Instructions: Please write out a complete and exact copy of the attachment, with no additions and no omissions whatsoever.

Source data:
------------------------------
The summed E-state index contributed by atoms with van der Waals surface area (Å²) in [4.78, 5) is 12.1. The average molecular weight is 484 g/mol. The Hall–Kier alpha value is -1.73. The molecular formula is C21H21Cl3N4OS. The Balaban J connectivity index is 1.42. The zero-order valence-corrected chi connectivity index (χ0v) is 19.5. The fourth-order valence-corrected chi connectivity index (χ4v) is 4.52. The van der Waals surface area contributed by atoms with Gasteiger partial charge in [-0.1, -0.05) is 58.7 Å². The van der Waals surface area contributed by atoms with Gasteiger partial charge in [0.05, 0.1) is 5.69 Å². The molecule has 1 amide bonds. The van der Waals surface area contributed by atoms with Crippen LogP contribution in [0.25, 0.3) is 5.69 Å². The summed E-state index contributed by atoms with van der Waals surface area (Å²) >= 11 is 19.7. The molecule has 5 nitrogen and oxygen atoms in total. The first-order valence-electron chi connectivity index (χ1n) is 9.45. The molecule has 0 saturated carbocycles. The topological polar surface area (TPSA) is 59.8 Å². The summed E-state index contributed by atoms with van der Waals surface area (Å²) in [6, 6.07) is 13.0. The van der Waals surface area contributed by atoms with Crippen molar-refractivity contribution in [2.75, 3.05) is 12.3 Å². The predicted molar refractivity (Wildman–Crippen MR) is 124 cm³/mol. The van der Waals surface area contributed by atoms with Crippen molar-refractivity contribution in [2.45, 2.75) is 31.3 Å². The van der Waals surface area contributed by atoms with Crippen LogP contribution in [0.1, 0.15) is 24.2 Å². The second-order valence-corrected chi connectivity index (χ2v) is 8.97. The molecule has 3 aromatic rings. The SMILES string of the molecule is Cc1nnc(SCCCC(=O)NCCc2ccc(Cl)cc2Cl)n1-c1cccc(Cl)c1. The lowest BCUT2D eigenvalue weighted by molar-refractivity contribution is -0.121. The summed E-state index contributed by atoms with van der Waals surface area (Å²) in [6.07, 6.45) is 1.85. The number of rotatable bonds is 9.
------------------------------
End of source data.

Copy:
The summed E-state index contributed by atoms with van der Waals surface area (Å²) in [4.78, 5) is 12.1. The average molecular weight is 484 g/mol. The Hall–Kier alpha value is -1.73. The molecular formula is C21H21Cl3N4OS. The Balaban J connectivity index is 1.42. The zero-order valence-corrected chi connectivity index (χ0v) is 19.5. The fourth-order valence-corrected chi connectivity index (χ4v) is 4.52. The van der Waals surface area contributed by atoms with Gasteiger partial charge in [-0.1, -0.05) is 58.7 Å². The van der Waals surface area contributed by atoms with Gasteiger partial charge in [0.05, 0.1) is 5.69 Å². The molecule has 1 amide bonds. The van der Waals surface area contributed by atoms with Crippen LogP contribution in [0.25, 0.3) is 5.69 Å². The summed E-state index contributed by atoms with van der Waals surface area (Å²) >= 11 is 19.7. The molecule has 5 nitrogen and oxygen atoms in total. The first-order valence-electron chi connectivity index (χ1n) is 9.45. The molecule has 0 saturated carbocycles. The topological polar surface area (TPSA) is 59.8 Å². The summed E-state index contributed by atoms with van der Waals surface area (Å²) in [6, 6.07) is 13.0. The van der Waals surface area contributed by atoms with Crippen molar-refractivity contribution in [2.75, 3.05) is 12.3 Å². The predicted molar refractivity (Wildman–Crippen MR) is 124 cm³/mol. The van der Waals surface area contributed by atoms with Crippen molar-refractivity contribution in [2.45, 2.75) is 31.3 Å². The van der Waals surface area contributed by atoms with Crippen LogP contribution in [0.1, 0.15) is 24.2 Å². The second-order valence-corrected chi connectivity index (χ2v) is 8.97. The molecule has 3 aromatic rings. The SMILES string of the molecule is Cc1nnc(SCCCC(=O)NCCc2ccc(Cl)cc2Cl)n1-c1cccc(Cl)c1. The lowest BCUT2D eigenvalue weighted by molar-refractivity contribution is -0.121. The summed E-state index contributed by atoms with van der Waals surface area (Å²) in [6.07, 6.45) is 1.85. The number of rotatable bonds is 9.